(In a way the best examples of phenomena that creationists have a difficult time explaining are examples that seem to be poor engineering solutions to a particular problem: Gould on the panda's thumb, which apparently is a poor device for stripping the bark from bamboo shoots, and thus would seem unlikely on the hypothesis that the panda was designed by an all-knowing and all-powerful creator, but makes perfect sense if evolutionary theory is true, since it is simply an adaptation of an existing feature to a new use, which is "easier" than introducing a new feature from scratch.)
Ruse may have a better case with regard to his claim that creation science doesn't make predictions. It does seem able to make some rather vague predictions: for example, that organisms will generally be well-suited to their environments. But it doesn't offer much in the way of specific predictions. But is prediction really a necessary condition for being scientific? It's not clear that we get much in the way of specific predictions from evolutionary theory either.
Testability. Scientific theories should be testable. Ruse seems to have several distinct criticisms of creation science on this front: (1) Creationists don't make empirical claims, just criticize them, so there's nothing to test; (2) creationists don't actually do any testing of their own claims, just criticism of evolutionists' claims; (3) when confronted with evidence that conflicts with their views, creationists hang onto the views anyway, perhaps introducing some ad hoc hypotheses.
All three claims seem somewhat questionable. (1) As Laudan points out, creationists do make at least some testable claims, e.g. that the earth is only a few thousand years old, that humans and other animals appeared on earth at the same time, etc. (see Laudan p. 49). As Laudan puts it, "these claims are testable, they have been tested, and they have failed these tests."
(2) Attempting to find evidence that conflicts with evolution is a kind of testing, isn't it? True, it's testing evolutionary theory, not creationism itself, but couldn't there be a community of genuine scientists who were devoted entirely to criticizing some existing theory? Suppose there were a group of scientists who devoted their entire careers to attempting to refute quantum mechanics. Would there be any reason to deny that they were scientists just because they didn't have a well-tested positive theory to replace QM with?
[Also: the main reason for "intelligent design" theory seems to be the desire to find a positive way to test the claim that the universe was designed by an intelligent being. Intelligent design theorists claim that they do have positive evidence of intelligent design.]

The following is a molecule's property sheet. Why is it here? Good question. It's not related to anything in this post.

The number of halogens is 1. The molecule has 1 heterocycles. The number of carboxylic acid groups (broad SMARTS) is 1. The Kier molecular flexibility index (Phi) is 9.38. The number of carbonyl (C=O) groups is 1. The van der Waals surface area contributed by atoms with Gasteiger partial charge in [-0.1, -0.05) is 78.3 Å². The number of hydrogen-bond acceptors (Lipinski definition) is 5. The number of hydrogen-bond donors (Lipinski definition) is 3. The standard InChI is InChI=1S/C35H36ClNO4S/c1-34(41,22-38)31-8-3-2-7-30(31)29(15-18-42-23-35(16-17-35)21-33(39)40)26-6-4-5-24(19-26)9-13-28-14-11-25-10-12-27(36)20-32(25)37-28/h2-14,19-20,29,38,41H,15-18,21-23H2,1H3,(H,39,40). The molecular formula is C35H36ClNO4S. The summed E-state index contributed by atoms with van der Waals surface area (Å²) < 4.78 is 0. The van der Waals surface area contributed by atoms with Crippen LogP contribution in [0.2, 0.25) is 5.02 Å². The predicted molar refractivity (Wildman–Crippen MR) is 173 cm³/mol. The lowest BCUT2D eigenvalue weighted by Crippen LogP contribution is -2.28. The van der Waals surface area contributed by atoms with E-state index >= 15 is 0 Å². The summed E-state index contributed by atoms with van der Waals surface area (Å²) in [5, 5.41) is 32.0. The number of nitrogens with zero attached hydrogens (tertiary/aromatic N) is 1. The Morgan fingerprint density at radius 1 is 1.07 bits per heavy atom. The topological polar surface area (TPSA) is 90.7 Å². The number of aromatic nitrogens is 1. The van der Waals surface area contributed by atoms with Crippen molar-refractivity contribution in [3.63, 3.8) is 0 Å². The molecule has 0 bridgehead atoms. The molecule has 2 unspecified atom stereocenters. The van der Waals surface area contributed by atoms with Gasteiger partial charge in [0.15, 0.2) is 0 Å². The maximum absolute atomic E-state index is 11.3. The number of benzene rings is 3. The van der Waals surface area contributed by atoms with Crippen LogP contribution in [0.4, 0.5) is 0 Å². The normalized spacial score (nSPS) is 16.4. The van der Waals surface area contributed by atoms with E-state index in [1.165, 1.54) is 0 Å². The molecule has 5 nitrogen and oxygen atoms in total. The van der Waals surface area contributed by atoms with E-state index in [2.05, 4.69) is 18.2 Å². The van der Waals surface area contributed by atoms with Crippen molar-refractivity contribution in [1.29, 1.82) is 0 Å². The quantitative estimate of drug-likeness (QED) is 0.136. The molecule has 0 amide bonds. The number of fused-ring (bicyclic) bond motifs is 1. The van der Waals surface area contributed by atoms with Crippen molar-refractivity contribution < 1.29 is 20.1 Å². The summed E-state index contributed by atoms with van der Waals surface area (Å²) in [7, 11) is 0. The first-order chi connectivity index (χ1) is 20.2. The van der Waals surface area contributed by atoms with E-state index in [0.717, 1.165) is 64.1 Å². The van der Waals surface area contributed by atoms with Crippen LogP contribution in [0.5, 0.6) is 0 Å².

(3) If Kuhn is correct, then a lot of good science is also characterized by an unwillingness to give up central claims, even in the face of conflicting evidence. In his view, science wouldn't get anywhere if we were always obsessively attempting to test our theories; for much of the time, we need to simply assume the correctness of these theories and make use of them. If there's a difference here, it may be a matter of degree. (And it is also important to distinguish (a) scientific claims from (b) scientific practice from (c) the personal attributes of scientists. Individual scientists may have all sorts of unpleasant and even "unscientific" characteristics which get checked or corrected by the general practices of science.)
Tentativeness. Creationists will hang onto their central views no matter what.
-- and scientists won't? Note that this topic is a repeat of (3) above. Again, see Kuhn on the way "normal science" (as opposed to revolutionary science) works. And also, the fact that some creationists irrationally hang onto certain views doesn't show that the content of those views is unscientific.
Integrity. Creation scientists "use any fallacy in the logic books" to advance their views.
Again we can make the point that this is a description of the personal traits of some "creation scientists." It doesn't follow that the content of creation science is unscientific. (It's strange to think that you can evaluate a discipline by the behavior of individual participants. I would think that to judge a discipline we need to evaluate the way it says participants ought to act, not necessarily how they actually do.) No doubt we could also find plenty of conventional scientists who are not above using fallacious arguments, especially in promoting their views to an audience of nonscientists. (It does seem as though there are a lot of particularly egregious examples in the case of creation science, though.)